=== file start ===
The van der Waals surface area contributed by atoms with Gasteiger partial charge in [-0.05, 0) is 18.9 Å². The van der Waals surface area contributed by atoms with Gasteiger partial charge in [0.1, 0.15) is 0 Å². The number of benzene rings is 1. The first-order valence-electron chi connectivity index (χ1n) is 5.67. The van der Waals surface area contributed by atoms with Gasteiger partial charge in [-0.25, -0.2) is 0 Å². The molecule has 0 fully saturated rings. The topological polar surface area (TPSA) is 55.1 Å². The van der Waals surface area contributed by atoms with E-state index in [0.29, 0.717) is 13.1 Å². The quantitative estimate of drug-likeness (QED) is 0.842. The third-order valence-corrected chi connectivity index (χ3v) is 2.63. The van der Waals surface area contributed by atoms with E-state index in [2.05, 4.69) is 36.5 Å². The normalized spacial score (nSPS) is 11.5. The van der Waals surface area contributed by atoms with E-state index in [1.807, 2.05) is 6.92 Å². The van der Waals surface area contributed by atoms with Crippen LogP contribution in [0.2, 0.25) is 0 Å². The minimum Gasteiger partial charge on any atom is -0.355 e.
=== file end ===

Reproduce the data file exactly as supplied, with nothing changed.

The van der Waals surface area contributed by atoms with Gasteiger partial charge in [-0.05, 0) is 18.9 Å². The van der Waals surface area contributed by atoms with Gasteiger partial charge in [0.1, 0.15) is 0 Å². The number of benzene rings is 1. The first-order valence-electron chi connectivity index (χ1n) is 5.67. The van der Waals surface area contributed by atoms with Gasteiger partial charge in [-0.25, -0.2) is 0 Å². The molecule has 0 fully saturated rings. The topological polar surface area (TPSA) is 55.1 Å². The van der Waals surface area contributed by atoms with E-state index in [0.29, 0.717) is 13.1 Å². The quantitative estimate of drug-likeness (QED) is 0.842. The third-order valence-corrected chi connectivity index (χ3v) is 2.63. The van der Waals surface area contributed by atoms with E-state index in [2.05, 4.69) is 36.5 Å². The normalized spacial score (nSPS) is 11.5. The van der Waals surface area contributed by atoms with E-state index in [1.807, 2.05) is 6.92 Å². The van der Waals surface area contributed by atoms with Crippen LogP contribution in [0.2, 0.25) is 0 Å². The minimum Gasteiger partial charge on any atom is -0.355 e.